Daylilies - "Pardon Me" Advance Sale Coming Soon!
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- Fast Facts
- Planting Info
Common Name: Daylily "Pardon Me" Type: Fall-Planted Perennial Bulb/Root Size: 2-3 Fan root Botanical Name: Hemerocallis Color: Blood red Plant Height / Flower Size: Up to 20 inches tall / Blooms up to 3 Inches Sun/Shade: Full sun to partial shade Bloom Time: Long blooming: mid summer through early fall - Rebloomer Hardiness Zones: 3 - 9 Ships: Fall
How to Grow Daylilies - Planting Instructions
Daylilies require full sun (North cooler zones) but can tolerate light shade (South warmer zones) as long as they receive at least six hours of full sunlight every day. Prior to planting, loosening the soil to allow oxygen into the soil is recommended.
Compost or manure are often used to help fertilize Daylilies, and is recommended especially to those with nutrient poor soil. Fertilize the plants two to three weeks after planting. Fertilize once in early spring and, if preferred, again in late summer.
Daylilies should be planted in relatively shallow holes; the size of the bulbs will determine the size of the hole. The hole should be wide and deep enough to place the bulb inside without bending the roots, plant with the eyes toward the surface. The top of the bulb should be close to one inch under the surface.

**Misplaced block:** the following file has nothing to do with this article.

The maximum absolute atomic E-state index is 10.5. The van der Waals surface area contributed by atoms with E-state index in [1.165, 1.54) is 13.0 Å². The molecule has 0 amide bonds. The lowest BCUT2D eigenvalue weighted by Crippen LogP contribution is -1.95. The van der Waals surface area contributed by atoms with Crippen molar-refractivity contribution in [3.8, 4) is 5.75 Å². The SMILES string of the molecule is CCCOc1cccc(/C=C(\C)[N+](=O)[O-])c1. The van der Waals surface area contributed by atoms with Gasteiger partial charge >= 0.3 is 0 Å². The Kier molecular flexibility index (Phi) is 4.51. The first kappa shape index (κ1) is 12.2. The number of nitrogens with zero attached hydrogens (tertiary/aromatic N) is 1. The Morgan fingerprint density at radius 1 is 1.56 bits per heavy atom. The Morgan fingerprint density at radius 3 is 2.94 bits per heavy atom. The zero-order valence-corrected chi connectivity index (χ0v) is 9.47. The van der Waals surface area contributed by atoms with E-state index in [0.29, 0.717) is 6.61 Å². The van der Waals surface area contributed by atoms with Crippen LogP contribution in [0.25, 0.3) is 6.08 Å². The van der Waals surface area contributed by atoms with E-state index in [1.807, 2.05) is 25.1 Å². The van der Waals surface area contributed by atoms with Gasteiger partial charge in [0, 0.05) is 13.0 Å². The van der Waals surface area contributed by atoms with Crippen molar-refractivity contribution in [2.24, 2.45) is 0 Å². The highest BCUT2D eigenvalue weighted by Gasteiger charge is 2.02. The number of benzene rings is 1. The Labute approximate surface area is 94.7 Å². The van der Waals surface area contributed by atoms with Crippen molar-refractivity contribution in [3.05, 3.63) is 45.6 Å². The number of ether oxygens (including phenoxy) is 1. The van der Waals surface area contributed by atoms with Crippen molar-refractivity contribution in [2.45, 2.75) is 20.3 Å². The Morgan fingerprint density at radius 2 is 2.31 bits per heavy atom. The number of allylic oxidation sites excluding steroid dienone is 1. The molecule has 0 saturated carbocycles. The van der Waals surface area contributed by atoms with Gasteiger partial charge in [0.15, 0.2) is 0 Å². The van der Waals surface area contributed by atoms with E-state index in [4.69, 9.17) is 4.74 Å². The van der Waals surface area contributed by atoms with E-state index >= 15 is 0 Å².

We recommend watering the Daylily immediately upon planting them. Daylilies do not like to get dried out, but they do not like to be kept in a soggy environment. Unless you are in an extremely dry climate, regular watering after planting is unnecessary. As is common, Daylilies prefer a heavy watering once a week as opposed to a daily light watering.
Regularly weed the area around the plant to avoid root confusion when you go to transplant or separate your bulbs.
Remove dead blooms and leaves if you prefer a manicured appearance. In the late fall, trim the remaining dead leaves down to ground level, and place mulch on top of the root system to protect the roots from cold freezing winter month temperatures.
In the north, spring planting is advised. In colder climates, if daylilies are planted in the fall, they often die because they do not have time to form new roots and begin to anchor before winter arrives. Some experienced gardeners in the north will fall plant, but they consider the hardiness of the plant and take preventive measures like mulching.
In the south, the best times to plant are early spring or very late fall. Note that daylilies planted in July-September face a high probability of rotting if humidity and temperatures are high (i.e. over 90 degrees).
Unexpectedly Magnificent by Sharpton Few (South Charleston SC )
An aquaintance recommended this one to me and it turned out far better - and beautiful - than I could have imagined.